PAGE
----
Increases in the diagnoses of Diabetes, high blood pressure and heart disease – especially in the western world – have forced people to change their diets, using less salt and sugar in their meals. The biggest complaint is relegating their lives to eating bland food that’s lacking in inspiration and joy. Healthy and nutritious food does not have to be synonymous with bland and boring. There are dozens of herbs you can stock in your pantry or refrigerator that add a ton of flavor to foods. The problem is most people aren’t informed about what herbs truly are and how to use them.

Almost everyone who cooks reaches for the salt and pepper – or that one dried herb they’ve gotten familiar with – when it’s time to season food. By getting to know how and when to use herbs, you can prepare flavorful, fun, healthy dishes the most finicky of eaters will enjoy. The best way to get familiar with herbs is to taste them and imagine how that taste will pair with foods. Then experiment. Here is an introduction to herbs and their use to get your imagination started.

BASIL has a slightly peppery taste and is very aromatic (smelly, in a good way) making it a pungent herb. There are varieties of basil and the most widely available is Sweet Basil. It’s used most often to add punch to a tomato and mozzarella salad, to make pesto and flavor pasta sauces. It’s also a great herb to flavor steamed zucchini, peas and rice.

CHIVES are plants in the onion family and pack a wealth of vitamins, minerals and fiber in their long, slender leaves. This herb is most often used to flavor vinegar and oil salad dressings, creamy dips, butter and broth-based soups. It can also be used to top baked potatoes, roasted tomato and steamed cauliflower.

CORIANDER is also known as cilantro or Chinese parsley. It’s used most often to flavor Middle Eastern, African and Latin dishes. Heat saps the flavor of fresh cilantro leaves, so it’s often used raw. The dried form is actually ground up seeds from this herb. Its savory taste is slightly citrusy and goes well with meats, roasted vegetables and stews.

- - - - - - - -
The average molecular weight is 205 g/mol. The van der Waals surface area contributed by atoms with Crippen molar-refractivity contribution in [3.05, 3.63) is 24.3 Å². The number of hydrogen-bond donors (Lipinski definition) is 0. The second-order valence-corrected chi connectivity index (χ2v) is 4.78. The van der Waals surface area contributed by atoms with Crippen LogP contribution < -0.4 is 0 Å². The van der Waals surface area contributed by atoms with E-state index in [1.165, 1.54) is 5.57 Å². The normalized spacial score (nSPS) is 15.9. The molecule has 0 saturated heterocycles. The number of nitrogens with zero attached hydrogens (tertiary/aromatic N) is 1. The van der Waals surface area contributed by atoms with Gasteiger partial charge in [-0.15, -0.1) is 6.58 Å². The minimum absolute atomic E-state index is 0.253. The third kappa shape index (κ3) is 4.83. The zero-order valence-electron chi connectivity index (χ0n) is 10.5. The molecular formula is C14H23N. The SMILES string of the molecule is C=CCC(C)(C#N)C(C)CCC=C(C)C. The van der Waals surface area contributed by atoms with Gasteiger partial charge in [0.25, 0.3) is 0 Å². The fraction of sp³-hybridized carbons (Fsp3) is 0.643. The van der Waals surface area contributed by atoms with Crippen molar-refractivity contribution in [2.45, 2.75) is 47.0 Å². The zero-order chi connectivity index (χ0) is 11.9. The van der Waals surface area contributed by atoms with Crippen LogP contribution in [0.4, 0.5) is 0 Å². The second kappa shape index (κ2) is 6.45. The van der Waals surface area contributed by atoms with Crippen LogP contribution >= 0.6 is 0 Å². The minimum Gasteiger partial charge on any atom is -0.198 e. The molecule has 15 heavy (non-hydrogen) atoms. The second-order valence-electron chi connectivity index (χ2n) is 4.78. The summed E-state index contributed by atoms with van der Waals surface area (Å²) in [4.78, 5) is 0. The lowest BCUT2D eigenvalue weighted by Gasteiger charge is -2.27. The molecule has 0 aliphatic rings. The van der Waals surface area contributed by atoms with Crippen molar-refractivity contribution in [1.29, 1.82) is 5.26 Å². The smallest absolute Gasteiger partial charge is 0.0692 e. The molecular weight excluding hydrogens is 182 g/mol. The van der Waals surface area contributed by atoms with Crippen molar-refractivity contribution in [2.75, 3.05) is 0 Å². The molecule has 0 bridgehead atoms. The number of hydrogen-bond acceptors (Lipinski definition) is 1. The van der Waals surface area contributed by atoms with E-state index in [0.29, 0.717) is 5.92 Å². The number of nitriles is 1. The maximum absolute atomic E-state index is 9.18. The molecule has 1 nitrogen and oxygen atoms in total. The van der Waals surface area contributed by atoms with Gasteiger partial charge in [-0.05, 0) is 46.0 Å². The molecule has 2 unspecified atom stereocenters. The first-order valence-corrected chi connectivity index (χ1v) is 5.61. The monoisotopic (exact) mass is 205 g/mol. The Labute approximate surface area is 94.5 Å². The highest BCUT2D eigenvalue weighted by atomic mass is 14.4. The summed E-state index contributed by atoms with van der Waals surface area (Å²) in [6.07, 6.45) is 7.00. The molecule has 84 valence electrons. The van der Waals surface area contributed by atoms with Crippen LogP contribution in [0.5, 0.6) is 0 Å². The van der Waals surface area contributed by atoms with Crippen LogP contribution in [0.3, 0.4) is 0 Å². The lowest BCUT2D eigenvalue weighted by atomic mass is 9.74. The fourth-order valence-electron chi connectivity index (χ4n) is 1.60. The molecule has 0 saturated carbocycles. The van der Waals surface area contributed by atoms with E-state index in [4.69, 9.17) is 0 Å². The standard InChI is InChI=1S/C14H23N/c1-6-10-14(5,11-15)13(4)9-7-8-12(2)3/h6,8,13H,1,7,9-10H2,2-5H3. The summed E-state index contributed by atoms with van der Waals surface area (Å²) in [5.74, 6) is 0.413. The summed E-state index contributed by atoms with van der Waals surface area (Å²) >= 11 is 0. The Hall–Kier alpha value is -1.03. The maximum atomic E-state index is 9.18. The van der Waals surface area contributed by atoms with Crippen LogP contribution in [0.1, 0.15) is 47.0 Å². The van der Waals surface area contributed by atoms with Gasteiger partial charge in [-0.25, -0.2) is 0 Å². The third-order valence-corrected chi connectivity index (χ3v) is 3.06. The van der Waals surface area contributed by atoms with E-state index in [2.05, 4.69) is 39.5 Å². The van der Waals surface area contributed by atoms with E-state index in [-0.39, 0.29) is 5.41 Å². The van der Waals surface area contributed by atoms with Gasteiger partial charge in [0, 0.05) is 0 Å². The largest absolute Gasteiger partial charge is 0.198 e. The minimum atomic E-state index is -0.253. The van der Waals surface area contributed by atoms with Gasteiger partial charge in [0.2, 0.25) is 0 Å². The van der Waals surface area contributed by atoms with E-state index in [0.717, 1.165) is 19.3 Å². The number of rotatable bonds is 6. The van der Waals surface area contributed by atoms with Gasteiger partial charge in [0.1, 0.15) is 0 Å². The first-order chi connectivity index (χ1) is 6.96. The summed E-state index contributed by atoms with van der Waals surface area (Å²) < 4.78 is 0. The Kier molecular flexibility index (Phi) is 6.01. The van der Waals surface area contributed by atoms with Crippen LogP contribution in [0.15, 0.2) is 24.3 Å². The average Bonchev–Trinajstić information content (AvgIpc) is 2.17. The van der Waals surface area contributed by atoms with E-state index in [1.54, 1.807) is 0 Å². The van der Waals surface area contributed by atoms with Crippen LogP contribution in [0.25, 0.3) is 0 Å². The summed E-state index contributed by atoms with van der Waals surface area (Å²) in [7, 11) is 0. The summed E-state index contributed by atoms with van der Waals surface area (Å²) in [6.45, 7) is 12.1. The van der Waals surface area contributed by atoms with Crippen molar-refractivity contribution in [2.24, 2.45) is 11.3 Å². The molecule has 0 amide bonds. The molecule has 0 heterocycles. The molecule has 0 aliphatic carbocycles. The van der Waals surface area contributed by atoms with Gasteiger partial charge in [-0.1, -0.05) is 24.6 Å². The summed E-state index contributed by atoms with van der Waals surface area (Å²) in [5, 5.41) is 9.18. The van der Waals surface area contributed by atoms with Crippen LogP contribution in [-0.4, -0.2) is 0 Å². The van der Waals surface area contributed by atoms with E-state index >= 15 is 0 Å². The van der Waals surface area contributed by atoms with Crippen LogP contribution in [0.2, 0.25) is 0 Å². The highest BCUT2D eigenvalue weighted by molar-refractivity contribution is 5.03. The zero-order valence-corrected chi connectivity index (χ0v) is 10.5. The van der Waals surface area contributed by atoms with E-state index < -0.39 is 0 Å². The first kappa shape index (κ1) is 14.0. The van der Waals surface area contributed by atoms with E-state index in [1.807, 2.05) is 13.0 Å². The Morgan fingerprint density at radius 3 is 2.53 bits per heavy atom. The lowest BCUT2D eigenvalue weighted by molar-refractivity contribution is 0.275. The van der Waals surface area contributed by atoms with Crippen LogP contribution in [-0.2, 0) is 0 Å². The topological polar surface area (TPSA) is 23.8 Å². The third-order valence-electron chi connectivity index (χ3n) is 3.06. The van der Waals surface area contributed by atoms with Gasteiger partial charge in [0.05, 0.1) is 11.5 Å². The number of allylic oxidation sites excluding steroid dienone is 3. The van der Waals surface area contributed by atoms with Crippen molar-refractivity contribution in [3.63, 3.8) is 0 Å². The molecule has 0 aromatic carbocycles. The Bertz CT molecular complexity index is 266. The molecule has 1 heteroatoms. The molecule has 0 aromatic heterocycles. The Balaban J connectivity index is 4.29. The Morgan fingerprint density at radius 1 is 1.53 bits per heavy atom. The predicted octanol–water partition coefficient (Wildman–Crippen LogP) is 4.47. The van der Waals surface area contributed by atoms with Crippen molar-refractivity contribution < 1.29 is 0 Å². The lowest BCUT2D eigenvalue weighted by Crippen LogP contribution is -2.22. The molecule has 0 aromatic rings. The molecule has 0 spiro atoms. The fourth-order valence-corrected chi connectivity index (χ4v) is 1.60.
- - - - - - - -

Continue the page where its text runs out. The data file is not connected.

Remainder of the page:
DILL is most famous for its use in pickling. This herb has a slightly sour taste that adds interest to steamed potatoes, carrots, and green beans. It also pairs well with fish.

MINT is a highly aromatic herb that adds character to tossed fruit salad. Mint leaves can be blanched in hot water directly to make tea. The essential oils in mint have been known to ease digestion and nausea and to alleviate bad breath. It can be used to flavor steamed carrots and peas, and is a wonderful accompaniment to the heavy flavor of meats like lamb and goose.

OREGANO is a staple in Italian cooking. This aromatic herb has a mildly sweet flavor and is most often used dried. Use it when cooking tomatoes or tomato sauces, peppers, onions or as a topping for pizza, toasted breads and meatloaf. Oregano is also rumored to soothe a cough when you make a tincture by steeping dried leaves in boiled water.

PARSLEY is the most widely used garnish, but this mild herb has more vitamin C than oranges. The fresh herb is either seen curly or flat-leaf. The latter has more flavor than the curly variety and is the star in Tabouli, a Middle Eastern salad. Parsley is a wonderful breath freshener and adds color to finished dishes, but it does have a distinctive flavor. Try adding it to potato or pasta salad, or to top off broiled fish.

ROSEMARY is a highly aromatic herb that’s from the evergreen family. Its robust taste is a great companion to lamb, pork, chicken and hearty stews. It’s also quite tasty on roasted vegetables. Rosemary’s flavor really shines when used to flavor grilled meats and vegetables.

SAGE has a slightly bitter, peppery taste that flavors meat and poultry quite well. It’s also used in stuffing and in vegetable soups.

THYME is probably the most widely used herb in cooking. It has dozens of varieties, each with their own slight flavor difference. Thyme has a subtle woodsy flavor and compliments meat, vegetables, soups, salads, breads and eggs. Experiment with it to see how thyme can add interest to your meals.

This list of herbs is by no means exhaustive. There’s tarragon, bay leaf, paprika and cumin to name a few. Get curious about the wide variety of herbs available to you and start experimenting with flavors to make your healthful, nutritious meals sing.

Author's Bio: 

Delores Mason is a life coach, facilitator and author. She enjoys cooking and experimenting with flavors to maintain a healthy diet.

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